I’ve been thinking a lot lately about about the difference in craft and presentation between spoken and printed poetry. How does a poem communicate differently when poured from its originator directly into the ear of the spectator? The words fill each spectator differently, like water in bulbous glass vessels. On the page, it’s easier to reverse that process, and fill a poem with yourself, with your histories.
[BLOG] Many thanks to editor Elizabeth Reapy and guest poetry editor Kerrie O’Brien.
[WORDS] A poem of mine has been published in the Irish literary magazine wordlegs, and I am both elated and disoriented. Disoriented because this particular piece — about an ephemeral, lust-filled encounter prevented from blossoming — has retained in performance the same fleeting, jazz-filled, sensual resignation as the experience that inspired it. A musical favorite, to see its words fixed in space gives it a strange and different life.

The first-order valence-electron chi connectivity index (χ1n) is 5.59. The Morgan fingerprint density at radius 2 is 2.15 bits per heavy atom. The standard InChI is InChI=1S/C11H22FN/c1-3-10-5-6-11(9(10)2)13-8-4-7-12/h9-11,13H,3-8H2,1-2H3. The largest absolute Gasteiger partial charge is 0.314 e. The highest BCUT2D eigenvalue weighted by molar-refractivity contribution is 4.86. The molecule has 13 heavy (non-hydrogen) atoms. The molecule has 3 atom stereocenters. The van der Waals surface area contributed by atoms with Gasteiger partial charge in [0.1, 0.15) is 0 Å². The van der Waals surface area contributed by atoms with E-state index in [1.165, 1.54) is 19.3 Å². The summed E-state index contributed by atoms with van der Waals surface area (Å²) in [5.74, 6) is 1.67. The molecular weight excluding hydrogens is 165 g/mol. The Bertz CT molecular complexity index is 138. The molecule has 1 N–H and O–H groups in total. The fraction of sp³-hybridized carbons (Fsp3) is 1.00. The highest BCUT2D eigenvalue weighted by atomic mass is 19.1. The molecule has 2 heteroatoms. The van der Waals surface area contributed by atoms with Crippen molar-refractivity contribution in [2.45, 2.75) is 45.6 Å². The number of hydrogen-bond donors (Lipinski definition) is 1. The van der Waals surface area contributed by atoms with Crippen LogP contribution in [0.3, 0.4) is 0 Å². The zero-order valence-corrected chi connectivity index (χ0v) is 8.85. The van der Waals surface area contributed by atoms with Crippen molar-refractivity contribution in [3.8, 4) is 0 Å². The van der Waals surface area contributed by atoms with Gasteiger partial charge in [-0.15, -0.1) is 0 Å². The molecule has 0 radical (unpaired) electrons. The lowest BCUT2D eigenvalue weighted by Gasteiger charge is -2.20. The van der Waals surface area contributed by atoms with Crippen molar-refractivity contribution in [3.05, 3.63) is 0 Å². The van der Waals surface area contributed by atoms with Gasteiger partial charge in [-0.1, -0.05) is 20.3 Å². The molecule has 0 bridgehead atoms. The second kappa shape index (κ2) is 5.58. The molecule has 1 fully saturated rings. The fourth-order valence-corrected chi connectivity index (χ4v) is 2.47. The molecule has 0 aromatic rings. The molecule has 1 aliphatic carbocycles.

In light of the heartbreaking tragedy of Mike Brown — unarmed African-American teenager shot dead by police as he was running to his grandmother’s house in Ferguson, Missouri — social media campaign #IfTheyGunnedMeDown exploded, exploring how the media portrays, without fail, black victims of shootings. Afropunk ran a great collection of early contributions here: http://ow.ly/AioHF
#IfTheyGunnedMeDown, and I was unarmed, what picture would the media use to create a racialized bias?
Photo description: Twilight on a street in Ferguson, Missouri. Three white-presenting police officers in green and beige military fatigues, gas-mask helmets and other military-grade weapons and paraphernalia are pointing their machine guns at a black young man with long dreadlocks wearing blue jeans, a sky blue t-shirt and a green baseball cap turned backwards. The young man’s hands are in the air.
Many thanks to KnockanStockan and its large, responsive, poetry-loving crowd. Performing was wonderful, as were the entire festival’s vibration and so many other acts. Thanks for putting spoken word front and center.